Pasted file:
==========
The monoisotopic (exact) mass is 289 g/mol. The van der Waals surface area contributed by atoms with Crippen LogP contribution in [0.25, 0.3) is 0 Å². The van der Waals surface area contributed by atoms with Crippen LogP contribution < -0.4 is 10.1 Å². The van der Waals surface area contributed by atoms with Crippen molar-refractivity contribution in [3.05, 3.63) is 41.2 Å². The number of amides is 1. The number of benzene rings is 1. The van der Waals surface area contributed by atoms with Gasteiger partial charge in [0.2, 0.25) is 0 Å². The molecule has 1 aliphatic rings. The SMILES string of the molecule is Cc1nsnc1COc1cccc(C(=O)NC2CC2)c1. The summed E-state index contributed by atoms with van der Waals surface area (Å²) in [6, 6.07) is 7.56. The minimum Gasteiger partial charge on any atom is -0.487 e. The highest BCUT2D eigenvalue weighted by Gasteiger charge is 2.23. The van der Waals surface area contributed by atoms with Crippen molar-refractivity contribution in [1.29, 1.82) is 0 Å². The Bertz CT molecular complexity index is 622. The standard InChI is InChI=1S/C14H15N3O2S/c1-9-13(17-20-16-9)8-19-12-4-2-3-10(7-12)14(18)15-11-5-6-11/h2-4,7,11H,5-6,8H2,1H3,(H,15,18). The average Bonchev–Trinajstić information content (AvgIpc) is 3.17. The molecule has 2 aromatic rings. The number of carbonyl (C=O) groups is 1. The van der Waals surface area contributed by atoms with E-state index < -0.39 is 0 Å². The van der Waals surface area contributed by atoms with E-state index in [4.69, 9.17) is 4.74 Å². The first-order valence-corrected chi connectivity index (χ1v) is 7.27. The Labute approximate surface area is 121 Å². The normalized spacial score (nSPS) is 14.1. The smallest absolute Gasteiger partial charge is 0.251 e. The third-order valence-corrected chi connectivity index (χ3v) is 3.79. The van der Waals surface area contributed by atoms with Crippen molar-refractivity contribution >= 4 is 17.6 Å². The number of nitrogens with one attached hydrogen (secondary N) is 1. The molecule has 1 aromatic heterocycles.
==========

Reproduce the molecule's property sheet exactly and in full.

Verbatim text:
The monoisotopic (exact) mass is 289 g/mol. The van der Waals surface area contributed by atoms with Crippen LogP contribution in [0.25, 0.3) is 0 Å². The van der Waals surface area contributed by atoms with Crippen LogP contribution < -0.4 is 10.1 Å². The van der Waals surface area contributed by atoms with Crippen molar-refractivity contribution in [3.05, 3.63) is 41.2 Å². The number of amides is 1. The number of benzene rings is 1. The van der Waals surface area contributed by atoms with Gasteiger partial charge in [0.2, 0.25) is 0 Å². The molecule has 1 aliphatic rings. The SMILES string of the molecule is Cc1nsnc1COc1cccc(C(=O)NC2CC2)c1. The summed E-state index contributed by atoms with van der Waals surface area (Å²) in [6, 6.07) is 7.56. The minimum Gasteiger partial charge on any atom is -0.487 e. The highest BCUT2D eigenvalue weighted by Gasteiger charge is 2.23. The van der Waals surface area contributed by atoms with Crippen molar-refractivity contribution in [1.29, 1.82) is 0 Å². The Bertz CT molecular complexity index is 622. The standard InChI is InChI=1S/C14H15N3O2S/c1-9-13(17-20-16-9)8-19-12-4-2-3-10(7-12)14(18)15-11-5-6-11/h2-4,7,11H,5-6,8H2,1H3,(H,15,18). The average Bonchev–Trinajstić information content (AvgIpc) is 3.17. The molecule has 2 aromatic rings. The number of carbonyl (C=O) groups is 1. The van der Waals surface area contributed by atoms with E-state index < -0.39 is 0 Å². The van der Waals surface area contributed by atoms with E-state index in [4.69, 9.17) is 4.74 Å². The first-order valence-corrected chi connectivity index (χ1v) is 7.27. The Labute approximate surface area is 121 Å². The normalized spacial score (nSPS) is 14.1. The smallest absolute Gasteiger partial charge is 0.251 e. The third-order valence-corrected chi connectivity index (χ3v) is 3.79. The van der Waals surface area contributed by atoms with Crippen molar-refractivity contribution >= 4 is 17.6 Å². The number of nitrogens with one attached hydrogen (secondary N) is 1. The molecule has 1 aromatic heterocycles.